Perhaps "Ms." is more of a written thing, do you think?

  21. I have to ask: are married (or possibly married) women really protected somehow from men who would make advances? Do these men really refrain from making moves by the title "Mrs." or even "Ms." ? Do they refrain from giving their "attentions" to a woman whom they aren't sure is married or not?

    It seems to me like, in the culture we live in, no woman is safe from the wrong kind of attention from men.

    But it also seems to me that if a woman is proud and desires respect, and calls herself "Miss Smith", that she would stand out in a crowd as someone who knows who she is.

    So, stand tall. Be proud of your title, whether it be Miss or Mrs. The "times" do not dictate what you should be called. Each person can make up their own mind to bow to the culture, or take a stand against it. It seems to me that insisting on being called 'Miss' and 'Mrs.' may be taking a stand.

  22. Some of the men I've known through the years "hit on" women BECAUSE they're married. Food for thought.

  23. Hi Mrs. Brown,

    Haven't received the publication yet- haven't been home so actually may have in the past few days but wouldn't know it :)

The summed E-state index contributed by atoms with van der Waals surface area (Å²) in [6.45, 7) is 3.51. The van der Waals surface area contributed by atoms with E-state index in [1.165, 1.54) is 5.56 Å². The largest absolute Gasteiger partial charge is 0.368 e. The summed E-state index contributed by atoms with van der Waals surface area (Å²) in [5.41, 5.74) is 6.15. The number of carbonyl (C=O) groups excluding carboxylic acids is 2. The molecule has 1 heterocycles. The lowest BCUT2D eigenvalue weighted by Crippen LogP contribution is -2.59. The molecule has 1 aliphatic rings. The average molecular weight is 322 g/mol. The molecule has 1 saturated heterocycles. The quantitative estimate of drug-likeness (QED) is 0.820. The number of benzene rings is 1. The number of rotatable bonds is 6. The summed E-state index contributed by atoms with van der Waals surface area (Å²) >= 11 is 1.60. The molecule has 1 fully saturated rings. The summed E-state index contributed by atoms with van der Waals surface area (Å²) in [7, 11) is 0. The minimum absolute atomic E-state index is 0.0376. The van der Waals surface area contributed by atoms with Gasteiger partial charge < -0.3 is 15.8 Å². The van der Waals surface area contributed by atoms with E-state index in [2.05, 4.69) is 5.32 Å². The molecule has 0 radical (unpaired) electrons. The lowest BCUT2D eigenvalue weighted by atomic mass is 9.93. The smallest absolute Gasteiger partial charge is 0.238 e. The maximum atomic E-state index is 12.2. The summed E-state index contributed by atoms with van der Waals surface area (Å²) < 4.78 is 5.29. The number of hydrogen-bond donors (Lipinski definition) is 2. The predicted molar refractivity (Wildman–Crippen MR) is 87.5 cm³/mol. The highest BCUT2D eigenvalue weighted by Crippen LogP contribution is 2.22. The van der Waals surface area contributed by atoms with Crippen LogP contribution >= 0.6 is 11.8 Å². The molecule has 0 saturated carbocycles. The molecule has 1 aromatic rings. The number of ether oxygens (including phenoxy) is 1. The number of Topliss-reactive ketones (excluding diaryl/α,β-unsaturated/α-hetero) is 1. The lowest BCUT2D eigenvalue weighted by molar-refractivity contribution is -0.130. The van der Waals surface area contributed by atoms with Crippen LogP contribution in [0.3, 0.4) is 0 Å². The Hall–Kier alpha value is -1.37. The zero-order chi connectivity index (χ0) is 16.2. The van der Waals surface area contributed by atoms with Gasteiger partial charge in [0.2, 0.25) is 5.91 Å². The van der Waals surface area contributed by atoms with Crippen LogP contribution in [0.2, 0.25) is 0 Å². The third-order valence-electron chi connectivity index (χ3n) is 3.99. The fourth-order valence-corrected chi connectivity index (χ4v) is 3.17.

Personally I do not care for the militant origin of 'Ms.' but think it is a good idea otherwise. Insisting someone call you 'Mrs.' is also a matter of preference, altho I doubt anyone would insist their own children call them Mrs.- but you never know.

    Some people do prefer being called by their first name- had one of my school teachers sit behind me in choir & he insisted I call him by his first name- which took getting used to. Then their is our sweet elderly neighbor who overheard me referring to her as 'Mrs.'... I had to talk fast to explain that that is how I refer to her to the kids, but that is actually what I do call her, behind her back.